According to Stranger, even though there are lots of specialized guide books, scholarly books and PhD theses on Ethiopian history, most of them were not for general readership. With his recently launched book, he hopes to fill this gap. “There are lots of interesting historical studies on Ethiopia which are mostly historical blow by blow chorological accounts with footnotes and explanations. This book anthologizes the source texts themselves. Therefore, it makes these books available for general readership,” he says.
He also states the book provided a full version of literary pieces, which are mostly only part quoted. An example he mentions is Edward Gibbon’s book ‘‘Decline and Fall of the Roman Empire.’’ There are many references of Ethiopia in the book, but the one sentence quoted every single time is, ‘‘The Ethiopians were encircled on all sides by enemies, and their faces were slapped for thousands of years.’’ In the anthology, there are two extracts around that statement.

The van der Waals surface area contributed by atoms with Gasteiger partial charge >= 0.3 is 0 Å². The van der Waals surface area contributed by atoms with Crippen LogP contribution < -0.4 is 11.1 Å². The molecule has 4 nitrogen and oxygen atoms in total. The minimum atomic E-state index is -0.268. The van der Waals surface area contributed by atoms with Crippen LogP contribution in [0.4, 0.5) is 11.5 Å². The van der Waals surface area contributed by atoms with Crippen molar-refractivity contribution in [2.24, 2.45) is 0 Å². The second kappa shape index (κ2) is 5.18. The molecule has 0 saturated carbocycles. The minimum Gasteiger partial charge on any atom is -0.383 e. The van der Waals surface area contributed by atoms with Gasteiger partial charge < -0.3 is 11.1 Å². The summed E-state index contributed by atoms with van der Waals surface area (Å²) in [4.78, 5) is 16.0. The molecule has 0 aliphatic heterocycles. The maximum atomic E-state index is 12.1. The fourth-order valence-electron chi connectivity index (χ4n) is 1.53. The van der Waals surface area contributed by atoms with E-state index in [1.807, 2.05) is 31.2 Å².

Besides the various projects he was engaged in while staying in Addis Ababa, he also studied texts written about Ethiopia. In his book, he included writers from different countries and different times – ranging from ancient Greece, by way of middle ages to contemporary Ethiopia. He says he selected texts people would expect to find, such as Francisco Alvarez. He also incorporated authors that are important, and their books interesting. “I put people whom most people wouldn’t know or who would be unexpected or are just a result of my own biased opinion or reading,” he says.
One example he mentions from texts people would not expect to find is a text from Benito Mussolini. “More or less everybody has the same opinion of him. I don’t think he is anybody’s great hero. But, I thought let the man speak. Give him enough rope to hang himself. He says some dramatic things when he is presenting the invasion of Ethiopia in 1936. I thought I would put that side of the story,” he says.